By HALIMA ABDALLAH Special Correspondent
Eighteen-year-old Nicolas Lokeri’s smile belies his dilemma: To abstain or not? For how long?
“Maybe after school,” he says.
Having sex is trickier: He has HIV/Aids but is hesitant to reveal his status, fearing stigma and discrimination.
Lokeri (not his real name) was born with HIV but only learnt about his status in 2009.
He is not alone. Seventeen-year-old Rita Arinaitwe (not her real name) is equally struggling.
“I do not have a boyfriend and I do not wish to get one soon,” says Arinaitwe, who once lost friends at school after going public about her status. “There are men who ask me to be their girlfriend and I say no because I know that I am HIV-positive and I know that I should not spread it.”
Globally, many children who were infected with HIV at birth are now adults. While living with a chronic infection was foreseen, preventing transmission to healthy partners as they become sexually active is another matter altogether.
The International Aids Candlelight Memorial Day 2014, to be celebrated on May 18 under the theme “Let’s Keep the Light on HIV,” is an opportunity to highlight the plight of adolescents who present fresh challenges to the global fight against HIV.
Life-prolonging drugs have enabled many children born with the virus to grow to puberty; the difficult part now is to prevent them from infecting their HIV-free counterparts as they begin to explore their sexuality.
World Health Organisation (WHO) statistics show that more than two million adolescents aged between 10 and 19 years are living with HIV, which most of them acquired from their mothers. Unicef estimates that about one-seventh of all new infections occur during adolescence.
“We shall be talking to adolescents who are in discordant relationships,” said Dr Alex Ario, the acting programme director, Aids Control Programme, at Uganda’s Ministry of Health. “We shall offer them risk mitigation skills such as use of condoms, testing and disclosure of status to partners.”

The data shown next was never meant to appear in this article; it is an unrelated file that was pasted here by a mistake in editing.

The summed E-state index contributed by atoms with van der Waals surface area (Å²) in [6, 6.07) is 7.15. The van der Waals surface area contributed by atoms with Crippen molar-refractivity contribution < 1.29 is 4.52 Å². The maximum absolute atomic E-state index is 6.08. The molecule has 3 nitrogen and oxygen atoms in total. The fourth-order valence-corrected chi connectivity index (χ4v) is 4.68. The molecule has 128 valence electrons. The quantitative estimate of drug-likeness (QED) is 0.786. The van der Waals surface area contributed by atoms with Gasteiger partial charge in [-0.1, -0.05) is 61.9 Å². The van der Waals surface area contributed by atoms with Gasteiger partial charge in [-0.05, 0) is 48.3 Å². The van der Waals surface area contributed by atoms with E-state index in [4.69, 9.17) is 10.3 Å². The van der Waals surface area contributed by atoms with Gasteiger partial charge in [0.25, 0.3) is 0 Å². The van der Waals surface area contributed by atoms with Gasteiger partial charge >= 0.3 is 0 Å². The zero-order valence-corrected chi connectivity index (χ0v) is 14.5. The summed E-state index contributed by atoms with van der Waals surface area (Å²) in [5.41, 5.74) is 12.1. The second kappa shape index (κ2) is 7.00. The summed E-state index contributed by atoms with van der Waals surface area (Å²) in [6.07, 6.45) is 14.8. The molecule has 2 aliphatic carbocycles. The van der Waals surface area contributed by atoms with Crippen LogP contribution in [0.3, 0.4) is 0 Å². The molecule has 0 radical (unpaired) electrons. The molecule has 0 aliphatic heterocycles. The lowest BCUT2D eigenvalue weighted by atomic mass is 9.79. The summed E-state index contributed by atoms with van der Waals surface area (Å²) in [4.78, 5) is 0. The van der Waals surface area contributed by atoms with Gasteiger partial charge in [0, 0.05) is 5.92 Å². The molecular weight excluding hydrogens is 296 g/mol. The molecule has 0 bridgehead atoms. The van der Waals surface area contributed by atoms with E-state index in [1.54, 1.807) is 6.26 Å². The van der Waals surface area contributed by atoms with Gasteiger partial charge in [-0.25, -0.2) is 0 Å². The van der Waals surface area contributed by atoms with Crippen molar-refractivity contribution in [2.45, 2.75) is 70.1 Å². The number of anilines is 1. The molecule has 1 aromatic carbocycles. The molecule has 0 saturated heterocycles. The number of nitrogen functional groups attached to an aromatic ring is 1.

Lack comprehensive knowledge
A recent study on HIV and adolescents to be released by the ministry shows that there are 130,000 adolescents aged 15-19 living with HIV, 63 per cent of whom are sexually active.
Ministry officials say many of these adolescents lack comprehensive knowledge on HIV and engage in unprotected sex. Dr Ario said 11.4 per cent of the girls have had unprotected sex before 15.
In sub-Saharan Africa, it is estimated that only 10 per cent of young men and 15 per cent of young women (15-24 years) know their HIV status.
Unicef suggests that additional investments of $5.5 billion in 2014 in such high priority areas could bring down the burden by 2020. Aids-related deaths within that age group rose from 71,000 to 110,000 in 2012, according to Stocktaking Report on Children and Aids, which Unicef released in December.
“Young people need to be better equipped to manage their HIV infection and take ownership of their healthcare,” said Dr Elizabeth Mason, director of the Maternal, Newborn, Child and Adolescent Health Department at WHO.
She added: “We have seen, for example in Zimbabwe, that by developing adolescent-friendly services it is possible to achieve good treatment outcomes among adolescents.”
In order to reduce new HIV infections among children, countries around the world are encouraging prevention of mother-to-child transmission, where HIV-positive mothers are given anti-retrovirals to suppress the virus, hence preventing the transmission to newborns.